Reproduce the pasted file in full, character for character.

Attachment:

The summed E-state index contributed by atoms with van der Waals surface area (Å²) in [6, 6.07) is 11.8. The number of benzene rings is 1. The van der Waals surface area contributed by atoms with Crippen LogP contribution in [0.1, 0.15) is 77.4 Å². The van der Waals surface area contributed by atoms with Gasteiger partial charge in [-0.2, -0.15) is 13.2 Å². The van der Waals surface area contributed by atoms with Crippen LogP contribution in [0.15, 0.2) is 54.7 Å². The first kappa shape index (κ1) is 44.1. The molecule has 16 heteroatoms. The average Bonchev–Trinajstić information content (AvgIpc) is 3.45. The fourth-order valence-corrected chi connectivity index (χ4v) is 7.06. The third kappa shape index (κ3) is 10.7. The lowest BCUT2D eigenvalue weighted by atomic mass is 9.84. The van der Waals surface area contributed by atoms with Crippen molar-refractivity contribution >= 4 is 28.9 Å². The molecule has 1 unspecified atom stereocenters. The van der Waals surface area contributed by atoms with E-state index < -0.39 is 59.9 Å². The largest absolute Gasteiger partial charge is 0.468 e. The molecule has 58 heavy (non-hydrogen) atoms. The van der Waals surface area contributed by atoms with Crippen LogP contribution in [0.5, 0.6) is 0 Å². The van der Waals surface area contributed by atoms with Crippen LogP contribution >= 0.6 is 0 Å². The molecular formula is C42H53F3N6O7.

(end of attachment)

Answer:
The summed E-state index contributed by atoms with van der Waals surface area (Å²) in [6, 6.07) is 11.8. The number of benzene rings is 1. The van der Waals surface area contributed by atoms with Crippen LogP contribution in [0.1, 0.15) is 77.4 Å². The van der Waals surface area contributed by atoms with Gasteiger partial charge in [-0.2, -0.15) is 13.2 Å². The van der Waals surface area contributed by atoms with Crippen LogP contribution in [0.15, 0.2) is 54.7 Å². The first kappa shape index (κ1) is 44.1. The molecule has 16 heteroatoms. The average Bonchev–Trinajstić information content (AvgIpc) is 3.45. The fourth-order valence-corrected chi connectivity index (χ4v) is 7.06. The third kappa shape index (κ3) is 10.7. The lowest BCUT2D eigenvalue weighted by atomic mass is 9.84. The van der Waals surface area contributed by atoms with Crippen molar-refractivity contribution >= 4 is 28.9 Å². The molecule has 1 unspecified atom stereocenters. The van der Waals surface area contributed by atoms with E-state index < -0.39 is 59.9 Å². The largest absolute Gasteiger partial charge is 0.468 e. The molecule has 58 heavy (non-hydrogen) atoms. The van der Waals surface area contributed by atoms with Crippen LogP contribution in [0.5, 0.6) is 0 Å². The van der Waals surface area contributed by atoms with Crippen LogP contribution >= 0.6 is 0 Å². The molecular formula is C42H53F3N6O7.